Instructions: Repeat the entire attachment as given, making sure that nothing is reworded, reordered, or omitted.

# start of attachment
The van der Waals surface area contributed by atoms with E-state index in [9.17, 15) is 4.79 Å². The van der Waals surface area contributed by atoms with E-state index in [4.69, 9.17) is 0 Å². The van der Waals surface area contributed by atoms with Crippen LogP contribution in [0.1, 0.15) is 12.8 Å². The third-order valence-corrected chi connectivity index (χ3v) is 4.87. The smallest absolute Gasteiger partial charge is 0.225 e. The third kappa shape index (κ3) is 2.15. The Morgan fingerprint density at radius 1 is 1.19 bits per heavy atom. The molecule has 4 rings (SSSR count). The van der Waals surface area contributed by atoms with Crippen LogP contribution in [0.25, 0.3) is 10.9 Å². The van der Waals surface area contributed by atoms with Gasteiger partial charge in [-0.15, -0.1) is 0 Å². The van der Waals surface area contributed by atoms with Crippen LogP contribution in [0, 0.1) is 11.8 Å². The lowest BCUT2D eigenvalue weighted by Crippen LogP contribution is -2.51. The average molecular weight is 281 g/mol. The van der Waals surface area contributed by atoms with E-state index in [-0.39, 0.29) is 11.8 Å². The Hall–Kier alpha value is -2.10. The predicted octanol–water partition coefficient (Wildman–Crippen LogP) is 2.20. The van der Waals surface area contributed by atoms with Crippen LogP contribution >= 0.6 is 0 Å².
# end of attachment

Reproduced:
The van der Waals surface area contributed by atoms with E-state index in [9.17, 15) is 4.79 Å². The van der Waals surface area contributed by atoms with E-state index in [4.69, 9.17) is 0 Å². The van der Waals surface area contributed by atoms with Crippen LogP contribution in [0.1, 0.15) is 12.8 Å². The third-order valence-corrected chi connectivity index (χ3v) is 4.87. The smallest absolute Gasteiger partial charge is 0.225 e. The third kappa shape index (κ3) is 2.15. The Morgan fingerprint density at radius 1 is 1.19 bits per heavy atom. The molecule has 4 rings (SSSR count). The van der Waals surface area contributed by atoms with Crippen LogP contribution in [0.25, 0.3) is 10.9 Å². The van der Waals surface area contributed by atoms with Gasteiger partial charge in [-0.15, -0.1) is 0 Å². The van der Waals surface area contributed by atoms with Crippen LogP contribution in [0, 0.1) is 11.8 Å². The lowest BCUT2D eigenvalue weighted by Crippen LogP contribution is -2.51. The average molecular weight is 281 g/mol. The van der Waals surface area contributed by atoms with E-state index in [-0.39, 0.29) is 11.8 Å². The Hall–Kier alpha value is -2.10. The predicted octanol–water partition coefficient (Wildman–Crippen LogP) is 2.20. The van der Waals surface area contributed by atoms with Crippen LogP contribution >= 0.6 is 0 Å².